Well, as much as At&T has annoyed me over the years, if you rattle the bars of your cage hard enough they actually will try to make you happy. It just takes several rounds through their customer service labrynth. But if you are polite, logical, reasonable and persistent you will eventually reach an employee with the brains and authority to help resolve your issue and try to leave you feeling like your time wasn't totally wasted.

That is not what I experienced with Verizon as a FIOS customer. I've not had Verizon as a cell provider, but my dad has. He worked for them for most of his civilian life and even he gets jerked around and abused by their policies.

And T-Mobile was fast tracking services even before ending net neutrality was a thing.

I have no idea where Sprint is these days. I barely remember what it's like to be their customer.

At any rate, out of all of the big names in the industry, I think AT&T would be more likely to say this and mean it. Kinda sorta maybe. ;)
 

JediZenMaster

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Mar 28, 2010
2,180
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Seattle
AT&T's commitment to open Internet - you mean like when they blocked Facetime from working on their cell network from 2010 to 2013 unless you signed up for their crap Mobile Share plans? Guess who was AT&T CEO during that time? Randall Stephenson.

https://arstechnica.com/tech-policy...pps-fails-to-mention-how-it-blocked-facetime/
People and companies do evolve over time and let’s also look at as far as myself as a Consumer if I don’t like the crap that a company is giving me then I can go elsewhere.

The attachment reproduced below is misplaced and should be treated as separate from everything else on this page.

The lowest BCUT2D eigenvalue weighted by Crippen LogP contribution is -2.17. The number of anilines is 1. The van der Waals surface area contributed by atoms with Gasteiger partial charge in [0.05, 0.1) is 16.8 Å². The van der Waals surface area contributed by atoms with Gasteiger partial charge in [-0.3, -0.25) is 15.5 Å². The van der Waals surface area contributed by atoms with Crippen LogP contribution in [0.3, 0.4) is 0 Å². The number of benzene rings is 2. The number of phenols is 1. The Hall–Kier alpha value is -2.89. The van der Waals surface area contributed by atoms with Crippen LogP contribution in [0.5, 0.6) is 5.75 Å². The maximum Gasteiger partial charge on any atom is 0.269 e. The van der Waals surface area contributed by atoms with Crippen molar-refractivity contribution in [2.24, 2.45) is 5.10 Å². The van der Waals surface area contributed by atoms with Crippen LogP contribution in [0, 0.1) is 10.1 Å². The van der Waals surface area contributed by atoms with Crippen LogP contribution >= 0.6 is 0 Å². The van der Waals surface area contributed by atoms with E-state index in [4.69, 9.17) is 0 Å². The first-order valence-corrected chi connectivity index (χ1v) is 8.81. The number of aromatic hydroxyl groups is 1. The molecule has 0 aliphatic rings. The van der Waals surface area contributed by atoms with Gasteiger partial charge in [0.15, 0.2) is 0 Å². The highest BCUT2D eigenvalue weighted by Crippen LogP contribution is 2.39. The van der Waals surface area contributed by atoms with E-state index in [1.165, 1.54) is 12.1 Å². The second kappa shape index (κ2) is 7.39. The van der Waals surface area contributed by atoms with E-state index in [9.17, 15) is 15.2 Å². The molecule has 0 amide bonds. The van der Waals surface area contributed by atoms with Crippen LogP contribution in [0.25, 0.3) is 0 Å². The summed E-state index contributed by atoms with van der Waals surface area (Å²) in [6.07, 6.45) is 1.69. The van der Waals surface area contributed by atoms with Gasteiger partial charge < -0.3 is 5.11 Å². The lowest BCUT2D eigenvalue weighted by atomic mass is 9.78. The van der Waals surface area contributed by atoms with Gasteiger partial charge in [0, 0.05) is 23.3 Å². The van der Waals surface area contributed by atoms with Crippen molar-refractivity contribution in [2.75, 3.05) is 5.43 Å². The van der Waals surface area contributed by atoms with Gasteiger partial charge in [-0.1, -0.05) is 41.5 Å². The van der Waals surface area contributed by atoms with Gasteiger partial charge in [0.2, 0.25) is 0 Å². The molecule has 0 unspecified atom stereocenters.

So if there are folks still upset over the FaceTime mobile share stuff then why even switch to a mobile share plan? Port your numbers out to a carrier that doesn’t have such a requirement.

However if you choose to put up with it then you put up with it.
 
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centauratlas

macrumors 65816
Jan 29, 2003
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The Federal Government is the biggest monopoly of them all and they have the power of the gun behind them. I don't want to give power to monopolies. I trust AT&T, Comcast, Verizon et al much more than I trust the Feds, not that is saying all that much, but least with the corporations there are options. With the Feds, you get what you get and you like it.
 

VulchR

macrumors 68020
Jun 8, 2009
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The Federal Government is the biggest monopoly of them all and they have the power of the gun behind them. I don't want to give power to monopolies. I trust AT&T, Comcast, Verizon et al much more than I trust the Feds, not that is saying all that much, but least with the corporations there are options. With the Feds, you get what you get and you like it.
It will stay that way until (1) people start voting in higher proportions and (2) they educate themselves before casting their vote.
 

69Mustang

macrumors 604
Jan 7, 2014
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In between a rock and a hard place
People and companies do evolve over time and let’s also look at as far as myself as a Consumer if I don’t like the crap that a company is giving me then I can go elsewhere.

So if there are folks still upset over the FaceTime mobile share stuff then why even switch to a mobile share plan? Port your numbers out to a carrier that doesn’t have such a requirement.

However if you choose to put up with it then you put up with it.
1. You're arguing a point that has long ago been solved. For years.
2. Some companies evolve. Some don't. AT&T and their ilk fall into the latter category. There are too many examples of AT&T saying one thing that sounds customer friendly, while acting completely against customer interest.

The statement by the CEO of AT&T is disingenuous BS.
 

JediZenMaster

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Mar 28, 2010
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1. You're arguing a point that has long ago been solved. For years.